Tonight’s season finale of Beavis and Butthead, the conclusion to the show’s first full season in 14 years, is a great indicator of what Mike Judge did to replicate the success of his hilariously simple-minded cartoon. The secret to the show’s longevity is that it hasn’t changed at all. Beavis and Butthead are still puzzling over the superficiality of the pop culture detritus that they’ve surrounded themselves with. And they’re not any wiser for it. Judge understandably thinks there’s still a lot of insubstantial crap at the bottom of MTV’s pop culture barrel. So why should Judge’s iconoclastic morons change if MTV and its lowest common denominator programming hasn’t? “Whorehouse/Going Down” isn’t the best episode of season 8 (I’m rather partial to “The Rat/Spill”). But it’s a great model for why Judge’s comedy is still a lot of puerile fun.
Often, the simple but clever punchline to any given Beavis & Butthead segment is revealed somewhere in the middle of the skit’s proceedings. Then the story moves on as if nothing had happened. Because the joke of the show is that nothing fazes these guys. Because nothing really changes around them. Judge’s style of comedy is fundamentally bitter but he coaches his vitriol in jovially sophomoric jokes. He meets the world that he objects to on its own level. Because you shouldn’t have to talk down to people to know that they’re stupid.
Case in point: in “Whorehouse,” Beavis and Butthead happen upon a local abortion clinic and confuse it with a brothel because there’s a fundamentalist protestor yelling, “Whores! Fornicators!” entrenched outside the clinic’s doors. Being idiots, the two reason that this preacher boycotting the facility is actually its owner and praise him for his good work. The punchline to this segment is that the preacher is just as delusional as Beavis and Butthead are. Given the way that they praise him, it’s easy to see why he thinks they’re also interested in picketing the clinic. But that’s because he, just like the security guard that attacks the place, is so single-minded that he doesn’t see anything outside of his own little bubble.
And that’s the big joke of “Whorehouse” and even of Beavis & Butthead in general: nobody gets it. Everyone in this skit is totally blind to each others’ motives because everyone clings to their respective programming: the preacher is determined to scream, “Whores! Fornicators!” And the bouncer-like guard protecting the clinic is primed to pounce on Beavis and Butthead, going through the motions of warning them several times in the most deadpan monotone imaginable. And of course Beavis and Butthead are only interested in getting laid. So the boys get tazered but only after the preacher does.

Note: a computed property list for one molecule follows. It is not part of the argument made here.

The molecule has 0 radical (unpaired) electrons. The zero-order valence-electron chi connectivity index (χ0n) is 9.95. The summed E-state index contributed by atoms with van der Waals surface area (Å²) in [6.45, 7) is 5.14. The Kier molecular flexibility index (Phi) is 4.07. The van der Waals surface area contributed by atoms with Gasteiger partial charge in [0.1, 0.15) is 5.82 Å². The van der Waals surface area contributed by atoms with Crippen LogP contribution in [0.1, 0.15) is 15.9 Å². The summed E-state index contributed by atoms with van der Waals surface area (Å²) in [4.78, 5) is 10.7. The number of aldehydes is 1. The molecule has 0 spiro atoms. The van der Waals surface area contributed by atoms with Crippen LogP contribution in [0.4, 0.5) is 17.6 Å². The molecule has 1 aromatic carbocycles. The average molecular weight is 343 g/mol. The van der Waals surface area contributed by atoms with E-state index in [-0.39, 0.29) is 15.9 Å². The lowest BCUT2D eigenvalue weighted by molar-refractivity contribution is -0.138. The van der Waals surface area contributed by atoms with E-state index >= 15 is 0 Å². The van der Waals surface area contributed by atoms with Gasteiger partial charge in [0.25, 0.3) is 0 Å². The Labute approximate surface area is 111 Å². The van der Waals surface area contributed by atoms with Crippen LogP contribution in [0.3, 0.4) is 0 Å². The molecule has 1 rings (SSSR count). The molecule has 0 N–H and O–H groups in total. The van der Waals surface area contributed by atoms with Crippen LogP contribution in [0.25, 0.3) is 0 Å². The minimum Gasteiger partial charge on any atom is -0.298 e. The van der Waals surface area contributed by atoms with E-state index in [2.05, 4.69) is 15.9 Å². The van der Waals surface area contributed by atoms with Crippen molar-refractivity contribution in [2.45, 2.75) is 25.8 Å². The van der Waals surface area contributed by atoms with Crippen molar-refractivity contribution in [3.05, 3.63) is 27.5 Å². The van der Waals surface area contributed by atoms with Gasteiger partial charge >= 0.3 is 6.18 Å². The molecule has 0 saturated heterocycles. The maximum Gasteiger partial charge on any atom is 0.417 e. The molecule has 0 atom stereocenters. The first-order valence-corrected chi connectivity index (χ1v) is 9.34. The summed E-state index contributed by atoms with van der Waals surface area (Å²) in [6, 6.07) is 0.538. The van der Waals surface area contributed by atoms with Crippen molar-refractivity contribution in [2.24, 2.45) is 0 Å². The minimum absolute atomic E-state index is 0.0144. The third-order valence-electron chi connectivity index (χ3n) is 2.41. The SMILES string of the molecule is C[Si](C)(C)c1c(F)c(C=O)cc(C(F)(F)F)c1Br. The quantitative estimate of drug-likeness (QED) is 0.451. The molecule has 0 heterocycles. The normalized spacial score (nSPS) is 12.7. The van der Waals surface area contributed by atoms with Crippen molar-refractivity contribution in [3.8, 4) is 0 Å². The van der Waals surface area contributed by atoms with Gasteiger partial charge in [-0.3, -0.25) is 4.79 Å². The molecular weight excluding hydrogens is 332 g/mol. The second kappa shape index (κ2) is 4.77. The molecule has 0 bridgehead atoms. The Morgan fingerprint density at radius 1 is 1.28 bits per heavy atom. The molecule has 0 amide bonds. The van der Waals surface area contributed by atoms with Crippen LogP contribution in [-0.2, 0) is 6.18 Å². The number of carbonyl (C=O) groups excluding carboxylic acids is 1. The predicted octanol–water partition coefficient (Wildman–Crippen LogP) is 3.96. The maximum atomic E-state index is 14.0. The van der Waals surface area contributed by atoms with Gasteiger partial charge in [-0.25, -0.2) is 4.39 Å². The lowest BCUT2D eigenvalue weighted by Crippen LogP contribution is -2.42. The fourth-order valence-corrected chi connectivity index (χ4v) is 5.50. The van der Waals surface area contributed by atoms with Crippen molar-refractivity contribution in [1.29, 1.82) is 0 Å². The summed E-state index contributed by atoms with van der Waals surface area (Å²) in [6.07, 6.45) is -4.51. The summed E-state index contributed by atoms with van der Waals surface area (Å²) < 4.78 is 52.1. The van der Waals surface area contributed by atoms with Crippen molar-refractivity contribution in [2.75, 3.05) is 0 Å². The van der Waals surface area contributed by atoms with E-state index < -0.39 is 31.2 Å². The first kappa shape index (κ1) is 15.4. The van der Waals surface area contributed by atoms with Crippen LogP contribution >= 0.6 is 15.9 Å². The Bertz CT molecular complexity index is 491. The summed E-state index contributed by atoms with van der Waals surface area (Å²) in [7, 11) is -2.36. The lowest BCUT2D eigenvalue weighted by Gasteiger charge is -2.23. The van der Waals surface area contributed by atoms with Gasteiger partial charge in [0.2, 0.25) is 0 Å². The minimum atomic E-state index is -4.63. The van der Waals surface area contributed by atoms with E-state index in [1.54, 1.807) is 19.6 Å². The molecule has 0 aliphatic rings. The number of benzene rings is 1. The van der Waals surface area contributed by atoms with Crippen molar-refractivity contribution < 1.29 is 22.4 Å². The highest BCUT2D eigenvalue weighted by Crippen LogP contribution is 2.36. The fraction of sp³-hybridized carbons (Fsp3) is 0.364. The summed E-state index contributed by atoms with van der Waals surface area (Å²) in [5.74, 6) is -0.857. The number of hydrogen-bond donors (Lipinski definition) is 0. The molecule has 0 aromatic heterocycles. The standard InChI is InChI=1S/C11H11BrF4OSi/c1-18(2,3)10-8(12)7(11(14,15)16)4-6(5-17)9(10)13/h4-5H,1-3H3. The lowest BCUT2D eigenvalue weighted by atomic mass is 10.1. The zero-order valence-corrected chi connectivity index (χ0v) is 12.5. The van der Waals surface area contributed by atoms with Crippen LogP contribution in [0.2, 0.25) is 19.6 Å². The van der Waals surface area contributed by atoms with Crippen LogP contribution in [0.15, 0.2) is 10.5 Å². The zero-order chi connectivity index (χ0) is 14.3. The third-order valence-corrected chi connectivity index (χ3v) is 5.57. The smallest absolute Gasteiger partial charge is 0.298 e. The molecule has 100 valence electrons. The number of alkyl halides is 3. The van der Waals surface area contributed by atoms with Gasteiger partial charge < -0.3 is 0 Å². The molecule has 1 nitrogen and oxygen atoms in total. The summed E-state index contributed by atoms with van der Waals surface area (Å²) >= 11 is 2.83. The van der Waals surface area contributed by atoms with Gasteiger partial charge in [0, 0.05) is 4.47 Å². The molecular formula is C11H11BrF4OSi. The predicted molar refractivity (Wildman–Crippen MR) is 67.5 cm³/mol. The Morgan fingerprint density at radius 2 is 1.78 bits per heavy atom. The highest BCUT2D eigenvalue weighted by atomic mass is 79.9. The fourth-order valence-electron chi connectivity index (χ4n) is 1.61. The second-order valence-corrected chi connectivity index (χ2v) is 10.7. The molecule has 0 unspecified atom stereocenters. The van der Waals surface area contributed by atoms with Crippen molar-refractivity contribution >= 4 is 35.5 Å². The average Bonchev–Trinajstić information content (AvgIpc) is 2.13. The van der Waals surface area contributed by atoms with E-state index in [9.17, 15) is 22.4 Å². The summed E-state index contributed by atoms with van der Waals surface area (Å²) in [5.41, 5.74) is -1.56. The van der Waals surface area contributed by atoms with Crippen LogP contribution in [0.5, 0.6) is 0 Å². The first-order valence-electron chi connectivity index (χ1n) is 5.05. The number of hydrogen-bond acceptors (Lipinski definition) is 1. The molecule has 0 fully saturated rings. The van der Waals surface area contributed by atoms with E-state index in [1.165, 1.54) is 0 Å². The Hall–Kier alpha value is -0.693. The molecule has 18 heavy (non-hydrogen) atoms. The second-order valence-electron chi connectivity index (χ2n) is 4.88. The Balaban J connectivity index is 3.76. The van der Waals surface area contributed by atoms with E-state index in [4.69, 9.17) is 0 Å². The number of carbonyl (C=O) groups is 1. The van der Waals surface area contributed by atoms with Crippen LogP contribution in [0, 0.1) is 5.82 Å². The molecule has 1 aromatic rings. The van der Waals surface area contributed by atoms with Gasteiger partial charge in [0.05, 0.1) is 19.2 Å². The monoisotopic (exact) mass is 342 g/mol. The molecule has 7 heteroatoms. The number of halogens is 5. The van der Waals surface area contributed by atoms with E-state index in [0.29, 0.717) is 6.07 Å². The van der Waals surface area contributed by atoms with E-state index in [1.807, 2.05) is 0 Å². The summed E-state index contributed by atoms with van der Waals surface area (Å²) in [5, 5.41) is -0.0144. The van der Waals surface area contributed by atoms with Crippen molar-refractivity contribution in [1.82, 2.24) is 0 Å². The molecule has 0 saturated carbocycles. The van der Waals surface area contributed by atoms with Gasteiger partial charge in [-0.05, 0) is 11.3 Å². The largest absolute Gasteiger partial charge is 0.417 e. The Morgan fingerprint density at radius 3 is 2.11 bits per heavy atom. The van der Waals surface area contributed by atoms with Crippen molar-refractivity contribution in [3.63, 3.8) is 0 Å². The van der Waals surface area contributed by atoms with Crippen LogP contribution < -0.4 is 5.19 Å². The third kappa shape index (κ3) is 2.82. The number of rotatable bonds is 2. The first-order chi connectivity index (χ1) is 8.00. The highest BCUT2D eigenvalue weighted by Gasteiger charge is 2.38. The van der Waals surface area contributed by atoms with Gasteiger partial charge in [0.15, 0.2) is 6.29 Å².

Predictably, even though everyone in “Whorehouse” is totally myopic, the one that gets mocked the most is the preacher. His improvised spiel to Beavis and Butthead about how he cares about “putting fallen women onto the righteous path” is shown to be totally hypocritical. Because right after he applauds them for joining his crusade, he goes right back to yelling, “Whores! Fornicators!” Unlike Beavis, Butthead and the security guard, the preacher is actively trying to affect the lives of people and in a patronizing way. So whether you agree with Judge’s politics or not, you can understand where he’s coming from in “Whorehouse” on a simple, apolitical way. The preacher is an asshole because he’s trying to make his self-interested agenda look like it’s something more than just a self-interested agenda. So of course he gets tazered by the security guard before Beavis and Butthead do. They get tazered because they persist in trying to get into the clinic and don’t know any better. But according to the show’s internal logic, the preacher gets tazed because he deserves it.
Anyone that makes a big show of their sincerity is an object of scorn for Judge, an accomplished juvenile satirist. One of the many reasons why Beavis and Butthead make fun of the music video for Travis McCoy and Bruno Mars’s “Billionaire” is because McCoy sings that he’s, “speaking from the heart.” “He speaks from his butt,” Beavis retorts. Or how about when the boys go after the equally superficial music video for Earl Greyhound’s “Shotgun,” in which great emphasis is inexplicably put on preparing a bowl of vegetable soup. I love how Beavis at one point seriously ponders what the image of soup has to do with the song and what it all really means. He even goes ahead and suggests that like soup, “Maybe it’s one of those songs that sounds better the second time around.” Then Beavis dismisses that notion by saying that he watched the video yesterday and only thinks it’s worse today. After a certain point, the two just have to admit: there’s nothing to really get about the video. It’s an impenetrable commercial for a mediocre band that apparently really likes soup.
The most prominent form of human interaction that Beavis and Butthead engage in in “Going Down” similarly boils down to the fact that Beavis and Butthead happen to have a more powerful form of tunnel vision than anyone else around them. They get stuck in an elevator with an attractive woman. And to get out of the elevator, she tricks them into helping her to escape the ceiling panel in the elevator with promises of sex. She tells them that if they pile onto each other and let her climb on top of them and help her to reach the ceiling panel, she’ll let them, like, do her. So they agree. And she leaves them behind without informing anyone that there are two people stuck in the elevator. Everyone in tonight’s season finale is fundamentally self-interested. Nothing has changed about the world of Beavis & Butthead save for the show’s targets. Long live may this show live.